Species Diversity and Modification in Freshwater Swamp Forest Ecosystem: Implications for Conservation and Climate Change
Keywords:carbon storage, climate change, disturbance, floristic modification
Freshwater swamp forests are wetland ecosystems found across the tropics in seasonally or permanently waterlogged soils. Although they provide valuable ecosystem services, they are poorly known when compared to other tropical forest ecosystems. Beyond its description and few inventories, not much is known with regards to its richness, structure and modifications across the
Niger Delta, where it is the most extensive across West Africa. This study assessed the species richness, diversity and modification across 8 one hectare forest plots. Total number of species across the disturbed sites was higher than the ones in the intact sites. In terms of species richness and diversity, the ecosystem was found to be poor when compared with other tropical forest ecosystems. The disturbed forest sites were found to be more modified in its floristic composition, as most pioneer species were replaced with more-light tolerant flora. Such replacements were mostly made up of palms which are less carbon dense when compared with the other native species. Ensuring that forest modification is reduced across the ecosystem are steps towards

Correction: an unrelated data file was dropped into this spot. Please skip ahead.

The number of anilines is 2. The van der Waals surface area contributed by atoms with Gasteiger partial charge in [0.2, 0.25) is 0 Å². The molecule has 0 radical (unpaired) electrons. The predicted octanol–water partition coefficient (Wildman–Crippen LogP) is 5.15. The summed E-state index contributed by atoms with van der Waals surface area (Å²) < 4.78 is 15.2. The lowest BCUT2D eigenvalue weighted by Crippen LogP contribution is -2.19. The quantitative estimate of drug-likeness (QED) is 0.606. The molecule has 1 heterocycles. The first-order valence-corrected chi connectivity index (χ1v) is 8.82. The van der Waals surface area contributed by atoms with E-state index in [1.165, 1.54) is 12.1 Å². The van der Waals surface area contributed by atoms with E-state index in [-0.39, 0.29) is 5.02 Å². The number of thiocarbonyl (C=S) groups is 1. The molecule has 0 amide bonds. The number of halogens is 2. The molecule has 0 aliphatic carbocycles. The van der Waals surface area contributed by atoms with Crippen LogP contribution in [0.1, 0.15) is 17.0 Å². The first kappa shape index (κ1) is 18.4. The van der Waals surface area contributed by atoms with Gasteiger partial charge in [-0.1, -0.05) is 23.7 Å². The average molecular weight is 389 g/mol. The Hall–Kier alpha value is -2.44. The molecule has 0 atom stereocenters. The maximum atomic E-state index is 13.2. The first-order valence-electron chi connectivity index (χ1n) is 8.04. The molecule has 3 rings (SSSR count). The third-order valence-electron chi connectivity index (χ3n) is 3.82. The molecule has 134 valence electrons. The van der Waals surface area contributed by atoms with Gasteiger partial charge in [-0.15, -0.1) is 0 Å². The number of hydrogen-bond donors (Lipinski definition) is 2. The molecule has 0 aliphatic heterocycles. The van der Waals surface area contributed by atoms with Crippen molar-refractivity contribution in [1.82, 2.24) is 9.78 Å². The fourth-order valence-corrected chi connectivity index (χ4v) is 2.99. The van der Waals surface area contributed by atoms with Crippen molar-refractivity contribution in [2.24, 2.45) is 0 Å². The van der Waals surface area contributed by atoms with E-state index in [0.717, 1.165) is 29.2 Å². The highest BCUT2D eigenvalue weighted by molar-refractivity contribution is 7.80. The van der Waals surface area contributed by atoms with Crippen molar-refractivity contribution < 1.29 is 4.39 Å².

ensuring that the biodiversity of the ecosystem are conserved and that it remains resilient and capable of coping with future climatic changes in the region.